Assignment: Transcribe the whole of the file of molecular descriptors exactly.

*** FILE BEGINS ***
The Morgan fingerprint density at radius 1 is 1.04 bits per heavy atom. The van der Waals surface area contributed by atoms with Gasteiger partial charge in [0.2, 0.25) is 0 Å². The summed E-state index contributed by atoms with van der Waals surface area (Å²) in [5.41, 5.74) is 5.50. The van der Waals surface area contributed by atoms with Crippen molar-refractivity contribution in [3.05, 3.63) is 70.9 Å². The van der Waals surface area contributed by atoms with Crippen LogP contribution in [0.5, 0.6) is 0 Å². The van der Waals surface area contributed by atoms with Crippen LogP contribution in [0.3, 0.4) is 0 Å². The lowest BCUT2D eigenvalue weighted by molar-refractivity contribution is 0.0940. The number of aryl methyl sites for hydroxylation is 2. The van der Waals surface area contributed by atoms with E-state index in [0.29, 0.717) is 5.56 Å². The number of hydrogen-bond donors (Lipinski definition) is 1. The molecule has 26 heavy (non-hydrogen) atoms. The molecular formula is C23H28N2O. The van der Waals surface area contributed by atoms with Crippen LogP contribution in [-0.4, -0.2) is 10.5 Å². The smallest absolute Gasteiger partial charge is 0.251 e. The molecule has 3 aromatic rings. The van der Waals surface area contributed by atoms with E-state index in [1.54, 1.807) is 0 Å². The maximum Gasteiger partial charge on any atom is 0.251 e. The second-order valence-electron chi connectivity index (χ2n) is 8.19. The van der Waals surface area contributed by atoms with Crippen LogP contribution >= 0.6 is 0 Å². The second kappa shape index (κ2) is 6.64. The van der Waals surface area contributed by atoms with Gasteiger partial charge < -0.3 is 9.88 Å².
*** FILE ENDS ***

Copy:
The Morgan fingerprint density at radius 1 is 1.04 bits per heavy atom. The van der Waals surface area contributed by atoms with Gasteiger partial charge in [0.2, 0.25) is 0 Å². The summed E-state index contributed by atoms with van der Waals surface area (Å²) in [5.41, 5.74) is 5.50. The van der Waals surface area contributed by atoms with Crippen molar-refractivity contribution in [3.05, 3.63) is 70.9 Å². The van der Waals surface area contributed by atoms with Crippen LogP contribution in [0.5, 0.6) is 0 Å². The van der Waals surface area contributed by atoms with Crippen LogP contribution in [0.3, 0.4) is 0 Å². The lowest BCUT2D eigenvalue weighted by molar-refractivity contribution is 0.0940. The number of aryl methyl sites for hydroxylation is 2. The van der Waals surface area contributed by atoms with E-state index in [0.29, 0.717) is 5.56 Å². The number of hydrogen-bond donors (Lipinski definition) is 1. The molecule has 26 heavy (non-hydrogen) atoms. The molecular formula is C23H28N2O. The van der Waals surface area contributed by atoms with Crippen LogP contribution in [-0.4, -0.2) is 10.5 Å². The smallest absolute Gasteiger partial charge is 0.251 e. The molecule has 3 aromatic rings. The van der Waals surface area contributed by atoms with E-state index in [1.54, 1.807) is 0 Å². The maximum Gasteiger partial charge on any atom is 0.251 e. The second-order valence-electron chi connectivity index (χ2n) is 8.19. The van der Waals surface area contributed by atoms with Crippen LogP contribution >= 0.6 is 0 Å². The second kappa shape index (κ2) is 6.64. The van der Waals surface area contributed by atoms with Gasteiger partial charge < -0.3 is 9.88 Å².